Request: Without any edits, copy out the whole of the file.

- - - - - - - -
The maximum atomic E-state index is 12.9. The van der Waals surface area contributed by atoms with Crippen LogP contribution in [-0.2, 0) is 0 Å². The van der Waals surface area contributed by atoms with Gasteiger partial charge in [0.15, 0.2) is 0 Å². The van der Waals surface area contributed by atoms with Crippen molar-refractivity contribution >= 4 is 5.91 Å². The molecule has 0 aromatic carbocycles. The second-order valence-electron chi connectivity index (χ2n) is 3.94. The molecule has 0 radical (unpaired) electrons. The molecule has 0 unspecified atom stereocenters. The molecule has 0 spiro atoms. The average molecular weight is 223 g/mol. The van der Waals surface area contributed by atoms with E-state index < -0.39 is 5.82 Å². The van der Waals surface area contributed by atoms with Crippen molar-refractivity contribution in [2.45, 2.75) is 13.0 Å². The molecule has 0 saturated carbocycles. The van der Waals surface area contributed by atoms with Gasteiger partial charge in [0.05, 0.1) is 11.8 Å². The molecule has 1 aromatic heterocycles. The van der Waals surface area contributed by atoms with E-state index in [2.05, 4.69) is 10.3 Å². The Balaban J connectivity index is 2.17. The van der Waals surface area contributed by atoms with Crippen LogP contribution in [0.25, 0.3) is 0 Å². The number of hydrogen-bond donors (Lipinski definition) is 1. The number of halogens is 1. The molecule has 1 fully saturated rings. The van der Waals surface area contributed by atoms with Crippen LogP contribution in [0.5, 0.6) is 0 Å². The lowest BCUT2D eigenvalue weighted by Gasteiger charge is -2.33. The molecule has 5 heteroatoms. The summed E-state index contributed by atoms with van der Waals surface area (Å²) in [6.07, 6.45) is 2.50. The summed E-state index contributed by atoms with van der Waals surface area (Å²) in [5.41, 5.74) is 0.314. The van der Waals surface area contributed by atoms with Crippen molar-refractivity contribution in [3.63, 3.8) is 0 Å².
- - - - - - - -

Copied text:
The maximum atomic E-state index is 12.9. The van der Waals surface area contributed by atoms with Crippen LogP contribution in [-0.2, 0) is 0 Å². The van der Waals surface area contributed by atoms with Gasteiger partial charge in [0.15, 0.2) is 0 Å². The van der Waals surface area contributed by atoms with Crippen molar-refractivity contribution >= 4 is 5.91 Å². The molecule has 0 aromatic carbocycles. The second-order valence-electron chi connectivity index (χ2n) is 3.94. The molecule has 0 radical (unpaired) electrons. The molecule has 0 unspecified atom stereocenters. The molecule has 0 spiro atoms. The average molecular weight is 223 g/mol. The van der Waals surface area contributed by atoms with E-state index < -0.39 is 5.82 Å². The van der Waals surface area contributed by atoms with Crippen molar-refractivity contribution in [2.45, 2.75) is 13.0 Å². The molecule has 0 saturated carbocycles. The van der Waals surface area contributed by atoms with Gasteiger partial charge in [0.05, 0.1) is 11.8 Å². The molecule has 1 aromatic heterocycles. The van der Waals surface area contributed by atoms with E-state index in [2.05, 4.69) is 10.3 Å². The Balaban J connectivity index is 2.17. The van der Waals surface area contributed by atoms with Crippen LogP contribution in [0.25, 0.3) is 0 Å². The number of hydrogen-bond donors (Lipinski definition) is 1. The number of halogens is 1. The molecule has 1 fully saturated rings. The van der Waals surface area contributed by atoms with Crippen LogP contribution in [0.5, 0.6) is 0 Å². The lowest BCUT2D eigenvalue weighted by Gasteiger charge is -2.33. The molecule has 5 heteroatoms. The summed E-state index contributed by atoms with van der Waals surface area (Å²) in [6.07, 6.45) is 2.50. The summed E-state index contributed by atoms with van der Waals surface area (Å²) in [5.41, 5.74) is 0.314. The van der Waals surface area contributed by atoms with Crippen molar-refractivity contribution in [3.63, 3.8) is 0 Å².